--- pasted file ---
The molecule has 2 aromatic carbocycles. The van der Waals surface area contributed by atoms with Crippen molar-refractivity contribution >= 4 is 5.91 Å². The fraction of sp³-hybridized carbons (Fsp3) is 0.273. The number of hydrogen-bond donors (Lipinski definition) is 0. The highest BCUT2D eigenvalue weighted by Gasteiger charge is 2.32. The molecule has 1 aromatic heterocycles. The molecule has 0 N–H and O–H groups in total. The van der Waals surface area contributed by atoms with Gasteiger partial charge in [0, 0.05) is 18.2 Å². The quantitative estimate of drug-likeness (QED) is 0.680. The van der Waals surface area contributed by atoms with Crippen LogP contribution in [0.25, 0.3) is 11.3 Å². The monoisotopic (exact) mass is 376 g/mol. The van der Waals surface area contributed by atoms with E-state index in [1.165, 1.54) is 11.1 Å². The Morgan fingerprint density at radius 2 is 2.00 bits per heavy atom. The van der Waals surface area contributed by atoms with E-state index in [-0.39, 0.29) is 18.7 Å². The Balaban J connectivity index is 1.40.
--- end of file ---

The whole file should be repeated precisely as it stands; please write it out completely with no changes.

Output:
The molecule has 2 aromatic carbocycles. The van der Waals surface area contributed by atoms with Crippen molar-refractivity contribution >= 4 is 5.91 Å². The fraction of sp³-hybridized carbons (Fsp3) is 0.273. The number of hydrogen-bond donors (Lipinski definition) is 0. The highest BCUT2D eigenvalue weighted by Gasteiger charge is 2.32. The molecule has 1 aromatic heterocycles. The molecule has 0 N–H and O–H groups in total. The van der Waals surface area contributed by atoms with Gasteiger partial charge in [0, 0.05) is 18.2 Å². The quantitative estimate of drug-likeness (QED) is 0.680. The van der Waals surface area contributed by atoms with Crippen LogP contribution in [0.25, 0.3) is 11.3 Å². The monoisotopic (exact) mass is 376 g/mol. The van der Waals surface area contributed by atoms with E-state index in [1.165, 1.54) is 11.1 Å². The Morgan fingerprint density at radius 2 is 2.00 bits per heavy atom. The van der Waals surface area contributed by atoms with E-state index in [-0.39, 0.29) is 18.7 Å². The Balaban J connectivity index is 1.40.